In this present study, the rate of applying a home ventilator for chronic lung disease was 44%. However, among them, 10.8% were readmitted within a year and 7.1% were readmitted within 30 days because of acute exacerbation. These results suggest that HMV helps reduce the frequency of acute exacerbations in patients with chronic lung disease.
      Srinivasan et al.
      • Srinivasan S
      • Doty SM
      • White TR
      • et al.
      Frequency, causes, and outcome of home ventilator failure.
      reported that 39% of the patients who were visited at home by the vendor for ventilator dysfunction had operational problems; however, most issues were resolved at home without any side effects. Only two patients required hospitalization because of care-related patient factors not due to a defect in the equipment. In this present study, 16.3% of the patients were readmitted within a year due to problems with the devices, and only 2.6% of them had ventilator problems. This means that it is more likely to be a functional problem of an artificial airway or feeding tube or drainage tube for disease treatment than a mechanical problem. Problem with home mechanical ventilator equipment may not be a major issue for readmission.
      This study has some limitations. The current investigation was a single institutional study, limiting the general applicability of the data. In addition, we may have underestimated the readmission rates because 32% of patients did not revisit this hospital and we could not evaluate whether they did unplanned readmission at another institution. We did not evaluate the quality of home care or long-term care hospitals in-depth. Care liaison services must be in place to evaluate the reasons of readmission. Given the medical state of patients undergoing HMV, home care services such as home medical services, home nursing services, and telemedicine are required.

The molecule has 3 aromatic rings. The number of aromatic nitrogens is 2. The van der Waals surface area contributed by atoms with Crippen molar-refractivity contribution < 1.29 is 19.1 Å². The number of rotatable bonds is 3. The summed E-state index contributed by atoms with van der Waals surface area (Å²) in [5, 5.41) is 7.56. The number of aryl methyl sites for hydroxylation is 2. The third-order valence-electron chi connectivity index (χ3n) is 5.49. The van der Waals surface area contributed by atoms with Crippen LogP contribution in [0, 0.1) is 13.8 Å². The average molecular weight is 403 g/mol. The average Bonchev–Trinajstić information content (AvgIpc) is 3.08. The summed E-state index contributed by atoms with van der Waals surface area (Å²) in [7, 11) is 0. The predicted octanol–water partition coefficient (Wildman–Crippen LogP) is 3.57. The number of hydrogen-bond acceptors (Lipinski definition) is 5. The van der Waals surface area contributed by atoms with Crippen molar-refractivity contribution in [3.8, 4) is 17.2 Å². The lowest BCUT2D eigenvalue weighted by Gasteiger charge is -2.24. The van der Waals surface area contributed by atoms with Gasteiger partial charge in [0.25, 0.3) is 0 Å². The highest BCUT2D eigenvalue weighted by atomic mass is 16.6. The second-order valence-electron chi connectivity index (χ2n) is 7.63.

Conclusions

      The sequelae of pneumonia or ARDS and CNS disorder as a cause for HMV and nasogastric tube feeding method were independently associated with early readmission. Respiratory events, such as aspiration, were associated with early readmission. Providing education focusing on respiratory care (suctioning and feeding methods) to caregivers is important for preventing early readmission.

      Institution and financial support

      None.

      Conflict of interest

      No potential conflict of interest relevant to this article was reported.

      Appendix. Supplementary materials